Top Ten Worst Dirt Bikes of All Time

Green Horn

aka Chip Carbone
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#2
I've read that one before. Interesting stuff, and Rick S. has a way with words that cracks me up everytime. :)
 

KXTodd

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#3
I never rode any of those back in the day but it made me feel like I did :laugh: I especially like the ATC report.
 
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#4
Disbelief!

I owned (2) Hodakas (Super Rat & Wombat) and I can't believe neither one of those made the list. Great handling bikes and good power but the stupid shifting mechanism was absolultely an engineers's brain fart! The shifter arm was mounted to the side case and push the shift rod in and out. The thing would pop in and out of gear whenever it felt like it.


I feel liek the ulimate loser for buying (2) of them and feel very discontented that my loserism isn't reflected in the Top 10!!!

I humbly accept my status as a Hodaka-shame!
 
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#5
Yeah, I Rick really cracks me up too! I remember reading that one a while back and when he got to the part where he said "any 3 wheeler" I lost it!
 

Tahuya Rat

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#6
I remember the Bridgestone 100's bizarre shifting pattern, up, up, up, wham! :eek:
More than that, though, I remember my 1st summer of real freedom on a bike that just couldn't be killed in Green River, Wyoming over 3 decades ago :yeehaw:
 
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#7
YAMAHA YZ 490 (all years)
"If you jetted it rich enough to keep this dog from seizing, it would blubber, puke, foul plugs and produce no power. If you jetted it to run strong, it would invariably seize."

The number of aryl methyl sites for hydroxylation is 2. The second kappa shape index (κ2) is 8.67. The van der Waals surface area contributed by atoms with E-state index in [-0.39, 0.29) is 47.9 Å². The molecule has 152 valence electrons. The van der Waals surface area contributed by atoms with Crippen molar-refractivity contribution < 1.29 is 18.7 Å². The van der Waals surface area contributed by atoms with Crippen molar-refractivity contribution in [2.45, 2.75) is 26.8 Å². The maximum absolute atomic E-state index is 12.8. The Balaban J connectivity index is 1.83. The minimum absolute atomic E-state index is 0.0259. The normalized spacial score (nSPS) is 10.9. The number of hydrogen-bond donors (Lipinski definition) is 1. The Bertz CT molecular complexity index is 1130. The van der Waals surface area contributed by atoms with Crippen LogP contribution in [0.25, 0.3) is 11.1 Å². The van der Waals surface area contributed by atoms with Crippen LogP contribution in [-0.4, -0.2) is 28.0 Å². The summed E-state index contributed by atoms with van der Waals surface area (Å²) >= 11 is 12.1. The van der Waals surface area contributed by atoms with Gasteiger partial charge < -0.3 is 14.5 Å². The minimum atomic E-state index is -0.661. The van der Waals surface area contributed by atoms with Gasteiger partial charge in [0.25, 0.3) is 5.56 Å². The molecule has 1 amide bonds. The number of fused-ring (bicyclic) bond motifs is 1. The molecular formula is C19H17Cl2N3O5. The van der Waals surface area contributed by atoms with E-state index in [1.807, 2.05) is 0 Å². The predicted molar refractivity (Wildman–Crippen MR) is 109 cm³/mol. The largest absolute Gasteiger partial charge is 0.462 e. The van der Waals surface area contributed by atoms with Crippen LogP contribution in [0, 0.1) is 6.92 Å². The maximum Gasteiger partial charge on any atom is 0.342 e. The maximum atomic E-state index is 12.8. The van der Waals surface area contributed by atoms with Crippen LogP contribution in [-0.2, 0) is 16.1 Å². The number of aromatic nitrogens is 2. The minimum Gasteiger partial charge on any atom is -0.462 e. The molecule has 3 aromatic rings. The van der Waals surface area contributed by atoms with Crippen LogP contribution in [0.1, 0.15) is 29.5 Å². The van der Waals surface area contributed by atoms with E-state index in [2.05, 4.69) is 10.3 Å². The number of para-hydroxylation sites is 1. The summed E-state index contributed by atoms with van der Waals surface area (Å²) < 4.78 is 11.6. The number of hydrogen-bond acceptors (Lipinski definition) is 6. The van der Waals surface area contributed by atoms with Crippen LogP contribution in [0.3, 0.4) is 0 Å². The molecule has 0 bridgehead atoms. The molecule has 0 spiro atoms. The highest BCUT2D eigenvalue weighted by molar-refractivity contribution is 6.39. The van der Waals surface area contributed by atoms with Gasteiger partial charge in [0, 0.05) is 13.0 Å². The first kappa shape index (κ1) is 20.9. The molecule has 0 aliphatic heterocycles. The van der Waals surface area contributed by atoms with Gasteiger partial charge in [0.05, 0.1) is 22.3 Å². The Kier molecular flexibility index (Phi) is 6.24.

Oh yeah and so much more........

I thought it was going to be the resurrection of my dirt biking days, anybody need parts? :laugh:
 

slideways11

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#8
In 19 and 71 I was the proud racer of a TM400 Suzuki. You did not really ride the thing you just tried to hang on and survive the moto. The thing was so wicked and wheelied so hard that the crossbar took out 9 of my front teeth. Back then we wore open face helments and jofa mouthguards for protection. I still remember the Suzuki dealer telling people that this is the exact same bike Roger DeCoster won the world championship on. Riiiight!
 
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#9
I still own a mint 1974 SC500 It was bout 6 months old when I bought it, the first owner layed it over(slight dent in the tank) and got scared of it and rightly so, i believe I paid $300 (if memory serves me) I think the price at the time was a big factor I rode it a little in some MX's and scrambles at the time but it was too much work to ride so I went back to riding my first NEW bike the F11M which was not as hard to keep on the track. I would never buy a model year (new) bike until 25 years later
 

Jon K.

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#10
I had an Ossa 250 Stilletto spit me off halfway down a smooth straight. No reason whatsoever. Still haven't figured it out.

Never rode it again. It made my list, but not Rick's.
 

Senior KX Rider

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#11
mobrown said:
I owned (2) Hodakas (Super Rat & Wombat) and I can't believe neither one of those made the list. Great handling bikes and good power but the stupid shifting mechanism was absolultely an engineers's brain fart! The shifter arm was mounted to the side case and push the shift rod in and out. The thing would pop in and out of gear whenever it felt like it.